Vien R. Guenther
Exploring Saguaro National Park – Tucson, Arizona
Updated: Jan 7
Arizona has three national parks: Petrified Forest National Park, Grand Canyon National Park and Saguaro National Park. Each is different and offers diverse amazing features. What’s different in Saguaro National Park is the focus on its amazing living features, the Saguaro Cactus, the universal symbol of the American West. Saguaro National Park protects this largest cactus, which you can find almost nowhere outside of Arizona except in northern Mexico.
Located in Arizona, one of the hottest states in the United States, the park is open every day, except Christmas. We visited this park in winter on our way to California. With temperatures from the low 50's to the high 70's in winter, it is a perfect time to explore here. Although we missed the blooming time in Spring, we were at least able to explore the park without crowds and avoided the summer heat.
Saguaro National Park is located on the edge of the Sonoran Desert. It was first declared a National Monument on March 1, 1933 by Herbert Hoover, the 31st President of the United States. Then the monument was elevated to National Park in 1994 by Congress.
Saguaro National Park is composed of two distinct districts outside of Tucson: The Rincon Mountain District on the east side and the Tucson Mountain District on the west side, which is the part we visited.
The Tucson Mountain District contains desert scrub, and desert grassland with wildlife living in the area including coyote, Gambel’s quail and desert tortoise. The Rincon Mountain District, on the other hand contains desert scrub, desert grassland, oak woodland, pine-oak woodland, pine forest and mixed conifer forest. The Rincon Mountains, which are considerably higher, have more diverse plant and wildlife living in the area: black bear, Mexican spotted owl, Arizona mountain king snake, and white-tailed deer. The area is a desert but it receives enough water to sustain plants and animals living here. They are well adapted to drought and long dry periods which is typical in a desert landscape.
THE SAGUARO CACTUS
The Saguaro Cactus (Carnegiea gigantea), are found only in the Sonoran Desert, in southern Arizona and in western Sonora in Mexico. Some stray ones can be found in southeast California.
Saguaros are very slow growing and they can live as long as 150 to 200 years old. With the right growing conditions, they can grow as high as 40 to 60 feet, but may take 20 and 50 years to reach a height of only 3 feet. If they can get plenty of rain, they can absorb and store large amounts of water and will weigh between 3200 to 4800 pounds. You don't want to be under one of these when it's windy! Saguaro has one deep root that extends into the ground for more than two feet, but most of its roots are only four to six inches deep, a large root network that can spread as far as its height.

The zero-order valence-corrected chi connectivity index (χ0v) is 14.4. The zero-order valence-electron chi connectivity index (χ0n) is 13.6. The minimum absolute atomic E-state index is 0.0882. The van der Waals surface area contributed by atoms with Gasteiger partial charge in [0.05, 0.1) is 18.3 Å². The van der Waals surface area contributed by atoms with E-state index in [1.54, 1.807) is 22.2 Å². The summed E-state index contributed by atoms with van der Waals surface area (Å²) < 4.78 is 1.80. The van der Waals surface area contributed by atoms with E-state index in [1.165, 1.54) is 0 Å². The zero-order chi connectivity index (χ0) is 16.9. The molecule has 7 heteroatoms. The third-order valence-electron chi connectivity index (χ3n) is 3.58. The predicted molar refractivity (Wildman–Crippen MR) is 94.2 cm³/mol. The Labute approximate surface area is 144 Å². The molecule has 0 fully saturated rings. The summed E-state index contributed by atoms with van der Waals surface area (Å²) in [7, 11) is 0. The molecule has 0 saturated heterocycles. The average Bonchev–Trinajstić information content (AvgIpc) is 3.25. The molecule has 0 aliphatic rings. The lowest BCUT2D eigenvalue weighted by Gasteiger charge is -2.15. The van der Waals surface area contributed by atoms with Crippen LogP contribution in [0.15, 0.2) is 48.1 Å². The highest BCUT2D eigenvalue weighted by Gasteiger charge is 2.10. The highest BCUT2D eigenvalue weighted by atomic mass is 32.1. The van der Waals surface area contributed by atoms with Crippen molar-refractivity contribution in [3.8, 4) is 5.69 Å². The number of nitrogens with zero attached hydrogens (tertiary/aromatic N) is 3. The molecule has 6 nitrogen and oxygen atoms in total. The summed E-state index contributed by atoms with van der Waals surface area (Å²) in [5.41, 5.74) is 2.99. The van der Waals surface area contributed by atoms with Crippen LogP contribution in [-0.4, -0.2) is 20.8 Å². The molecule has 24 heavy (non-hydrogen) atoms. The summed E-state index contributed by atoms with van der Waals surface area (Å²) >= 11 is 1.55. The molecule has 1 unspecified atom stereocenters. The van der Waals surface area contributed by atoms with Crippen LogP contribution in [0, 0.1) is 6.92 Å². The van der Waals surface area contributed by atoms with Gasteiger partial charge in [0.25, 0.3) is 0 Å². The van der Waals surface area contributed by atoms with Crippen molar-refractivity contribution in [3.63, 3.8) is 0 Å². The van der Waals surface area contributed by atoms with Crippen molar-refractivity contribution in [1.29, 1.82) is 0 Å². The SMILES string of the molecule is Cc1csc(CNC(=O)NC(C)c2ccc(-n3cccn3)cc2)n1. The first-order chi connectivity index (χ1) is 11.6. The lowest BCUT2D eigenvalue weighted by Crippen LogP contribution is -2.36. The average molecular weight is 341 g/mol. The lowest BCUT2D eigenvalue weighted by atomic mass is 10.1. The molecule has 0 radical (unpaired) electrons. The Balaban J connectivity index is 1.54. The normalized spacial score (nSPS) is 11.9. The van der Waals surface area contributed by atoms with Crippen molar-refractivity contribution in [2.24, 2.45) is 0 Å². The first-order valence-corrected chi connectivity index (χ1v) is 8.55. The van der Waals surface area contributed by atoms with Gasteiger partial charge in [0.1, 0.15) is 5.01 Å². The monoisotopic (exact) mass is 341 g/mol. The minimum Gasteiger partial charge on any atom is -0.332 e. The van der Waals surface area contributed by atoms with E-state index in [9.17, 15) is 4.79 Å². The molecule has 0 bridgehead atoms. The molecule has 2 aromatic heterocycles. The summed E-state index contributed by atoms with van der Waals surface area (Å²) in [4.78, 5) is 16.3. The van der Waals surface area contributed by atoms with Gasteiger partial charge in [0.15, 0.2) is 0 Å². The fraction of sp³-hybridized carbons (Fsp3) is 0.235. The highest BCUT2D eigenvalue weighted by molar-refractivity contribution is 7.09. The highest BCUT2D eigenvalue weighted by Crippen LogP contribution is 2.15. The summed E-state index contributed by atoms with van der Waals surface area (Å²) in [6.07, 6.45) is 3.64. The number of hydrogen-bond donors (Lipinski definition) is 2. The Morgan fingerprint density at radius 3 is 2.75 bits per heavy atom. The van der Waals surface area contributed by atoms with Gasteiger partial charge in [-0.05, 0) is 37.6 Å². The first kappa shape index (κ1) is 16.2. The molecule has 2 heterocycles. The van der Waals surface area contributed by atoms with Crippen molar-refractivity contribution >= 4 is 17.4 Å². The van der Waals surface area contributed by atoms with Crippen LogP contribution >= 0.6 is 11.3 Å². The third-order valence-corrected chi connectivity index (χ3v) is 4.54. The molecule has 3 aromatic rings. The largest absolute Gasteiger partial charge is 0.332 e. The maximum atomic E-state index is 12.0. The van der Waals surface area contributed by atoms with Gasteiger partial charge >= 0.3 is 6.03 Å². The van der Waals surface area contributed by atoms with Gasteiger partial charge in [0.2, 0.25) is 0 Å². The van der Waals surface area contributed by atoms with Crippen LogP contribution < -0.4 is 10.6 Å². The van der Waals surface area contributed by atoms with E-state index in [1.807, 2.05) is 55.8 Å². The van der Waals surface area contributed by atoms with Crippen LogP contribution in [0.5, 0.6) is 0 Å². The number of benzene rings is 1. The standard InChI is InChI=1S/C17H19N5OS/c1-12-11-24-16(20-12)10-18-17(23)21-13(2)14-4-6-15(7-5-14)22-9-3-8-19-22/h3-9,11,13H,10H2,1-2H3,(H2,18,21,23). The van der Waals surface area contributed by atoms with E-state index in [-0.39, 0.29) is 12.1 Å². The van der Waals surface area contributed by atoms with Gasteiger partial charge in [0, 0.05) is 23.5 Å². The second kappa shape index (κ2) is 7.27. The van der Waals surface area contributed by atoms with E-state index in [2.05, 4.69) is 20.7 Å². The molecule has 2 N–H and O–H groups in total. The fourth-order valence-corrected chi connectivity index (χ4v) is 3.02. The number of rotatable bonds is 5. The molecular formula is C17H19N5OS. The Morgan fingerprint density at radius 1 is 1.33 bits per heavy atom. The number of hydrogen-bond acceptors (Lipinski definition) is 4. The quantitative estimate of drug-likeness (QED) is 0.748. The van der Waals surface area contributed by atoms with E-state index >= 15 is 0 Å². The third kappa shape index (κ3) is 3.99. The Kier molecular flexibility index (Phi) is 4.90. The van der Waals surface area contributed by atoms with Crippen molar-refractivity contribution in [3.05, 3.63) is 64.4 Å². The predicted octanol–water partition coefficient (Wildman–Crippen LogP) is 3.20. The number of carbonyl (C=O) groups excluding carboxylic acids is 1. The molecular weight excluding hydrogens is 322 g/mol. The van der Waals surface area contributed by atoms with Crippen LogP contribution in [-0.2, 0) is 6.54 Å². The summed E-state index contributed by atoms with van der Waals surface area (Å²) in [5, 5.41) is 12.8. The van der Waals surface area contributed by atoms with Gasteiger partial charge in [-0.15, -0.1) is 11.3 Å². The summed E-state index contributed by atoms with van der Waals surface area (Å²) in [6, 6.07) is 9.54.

The Saguaro bloom from April through June. It is the state flower of Arizona. Its white silky flower opens after sunset and closes mid-afternoon. It produces large amounts of pollen, nectar and fruits which are food for main pollinators such as hummingbirds, honeybees and bats. These pollinators are one important factor for their continued existence. They grow slowly from seed and only reach a height of 0.25 inches in two years.
Birds create holes in saguaros for nesting. Saguaro then creates a callous tissue on the wounds to protect itself. When Saguaro dies these nests remain and are called, "Saguaro Boots". Native Americans use these as water containers or storage vessels. Saguaro's wooden ribs, formed as a skeleton, are used by native Americans as a building material for such things as roofs and furniture.
Arizona has strict laws in harvesting, collecting and/or destruction of this giant cactus such as by shooting (also called "cactus plugging"). You might not get 25 years in prison when caught, but you don't want to get revenge from a giant cactus either. It happened to a man trying to fell a Saguaro by shooting it in 1982 and was killed when an arm of the Saguaro fell on him. The 500-pound arm of the Saguaro crushed him and his car. As if that was not enough, the cactus trunk fell on him as well.
The largest known living Saguaro listed since 2014 in the United States is a 200-year-old specimen in Maricopa County in Arizona. It measures 45 feet tall with a 10-foot girth.
You can find Saguaro at the visitor center, convenient for those who are not able to explore on foot. But if you are able, why just stay there, you will find more than just cactus if you hike. There are short, well-maintained trails in the park where you will find historic sites and structures. Serious hikers take note though, back country permit is required to hike 12 miles to Manning Cabin.
In Saguaro National Park, you will find evidence of human activities that span more than 8,000 years. There are prehistoric sites such as petroglyphs and pictographs, as well as later period historic sites.
In the Tucson Mountain District, on Signal Hill Trail, you will find petroglyphs on boulders covering the hillside. Most of the rock art in the park was created by the prehistoric Hohokam who lived in the area from 200 to 1400 CE. I just hope visitors will respect this area and not vandalize these important prehistoric sites for others to enjoy.